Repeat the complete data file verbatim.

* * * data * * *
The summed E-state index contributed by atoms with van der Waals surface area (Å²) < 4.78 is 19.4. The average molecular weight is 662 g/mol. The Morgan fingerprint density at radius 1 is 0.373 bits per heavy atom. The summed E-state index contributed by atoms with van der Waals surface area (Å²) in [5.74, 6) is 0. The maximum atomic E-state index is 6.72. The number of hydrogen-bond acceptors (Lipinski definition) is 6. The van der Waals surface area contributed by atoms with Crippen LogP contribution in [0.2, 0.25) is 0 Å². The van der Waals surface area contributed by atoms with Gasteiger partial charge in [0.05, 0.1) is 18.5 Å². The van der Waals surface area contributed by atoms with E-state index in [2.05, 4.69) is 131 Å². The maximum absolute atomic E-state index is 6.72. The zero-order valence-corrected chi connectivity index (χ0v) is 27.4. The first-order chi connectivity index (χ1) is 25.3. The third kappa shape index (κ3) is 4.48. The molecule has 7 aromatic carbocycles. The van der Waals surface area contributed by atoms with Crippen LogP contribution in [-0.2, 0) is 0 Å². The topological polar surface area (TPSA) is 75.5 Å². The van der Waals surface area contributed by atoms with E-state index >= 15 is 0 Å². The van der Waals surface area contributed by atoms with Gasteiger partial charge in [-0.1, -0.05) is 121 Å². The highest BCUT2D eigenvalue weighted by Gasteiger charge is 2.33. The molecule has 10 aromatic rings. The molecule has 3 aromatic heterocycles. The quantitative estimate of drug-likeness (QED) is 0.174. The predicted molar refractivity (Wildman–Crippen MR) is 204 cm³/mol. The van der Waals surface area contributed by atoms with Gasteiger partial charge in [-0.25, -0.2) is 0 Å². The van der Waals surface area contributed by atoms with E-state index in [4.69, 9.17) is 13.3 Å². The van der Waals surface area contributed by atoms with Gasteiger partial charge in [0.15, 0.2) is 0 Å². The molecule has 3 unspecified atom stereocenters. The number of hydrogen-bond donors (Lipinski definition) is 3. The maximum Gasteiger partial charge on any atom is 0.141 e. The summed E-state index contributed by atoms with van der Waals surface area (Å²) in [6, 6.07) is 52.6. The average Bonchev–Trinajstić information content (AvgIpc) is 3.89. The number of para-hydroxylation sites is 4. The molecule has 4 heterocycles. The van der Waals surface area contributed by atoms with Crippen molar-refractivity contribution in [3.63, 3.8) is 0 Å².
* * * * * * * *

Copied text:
The summed E-state index contributed by atoms with van der Waals surface area (Å²) < 4.78 is 19.4. The average molecular weight is 662 g/mol. The Morgan fingerprint density at radius 1 is 0.373 bits per heavy atom. The summed E-state index contributed by atoms with van der Waals surface area (Å²) in [5.74, 6) is 0. The maximum atomic E-state index is 6.72. The number of hydrogen-bond acceptors (Lipinski definition) is 6. The van der Waals surface area contributed by atoms with Crippen LogP contribution in [0.2, 0.25) is 0 Å². The van der Waals surface area contributed by atoms with Gasteiger partial charge in [0.05, 0.1) is 18.5 Å². The van der Waals surface area contributed by atoms with E-state index in [2.05, 4.69) is 131 Å². The maximum absolute atomic E-state index is 6.72. The zero-order valence-corrected chi connectivity index (χ0v) is 27.4. The first-order chi connectivity index (χ1) is 25.3. The third kappa shape index (κ3) is 4.48. The molecule has 7 aromatic carbocycles. The van der Waals surface area contributed by atoms with Crippen LogP contribution in [-0.2, 0) is 0 Å². The topological polar surface area (TPSA) is 75.5 Å². The van der Waals surface area contributed by atoms with E-state index >= 15 is 0 Å². The van der Waals surface area contributed by atoms with Gasteiger partial charge in [-0.1, -0.05) is 121 Å². The highest BCUT2D eigenvalue weighted by Gasteiger charge is 2.33. The molecule has 10 aromatic rings. The molecule has 3 aromatic heterocycles. The quantitative estimate of drug-likeness (QED) is 0.174. The predicted molar refractivity (Wildman–Crippen MR) is 204 cm³/mol. The van der Waals surface area contributed by atoms with Gasteiger partial charge in [-0.25, -0.2) is 0 Å². The van der Waals surface area contributed by atoms with E-state index in [4.69, 9.17) is 13.3 Å². The van der Waals surface area contributed by atoms with Gasteiger partial charge in [0.15, 0.2) is 0 Å². The molecule has 3 unspecified atom stereocenters. The number of hydrogen-bond donors (Lipinski definition) is 3. The maximum Gasteiger partial charge on any atom is 0.141 e. The summed E-state index contributed by atoms with van der Waals surface area (Å²) in [6, 6.07) is 52.6. The average Bonchev–Trinajstić information content (AvgIpc) is 3.89. The number of para-hydroxylation sites is 4. The molecule has 4 heterocycles. The van der Waals surface area contributed by atoms with Crippen molar-refractivity contribution in [3.63, 3.8) is 0 Å².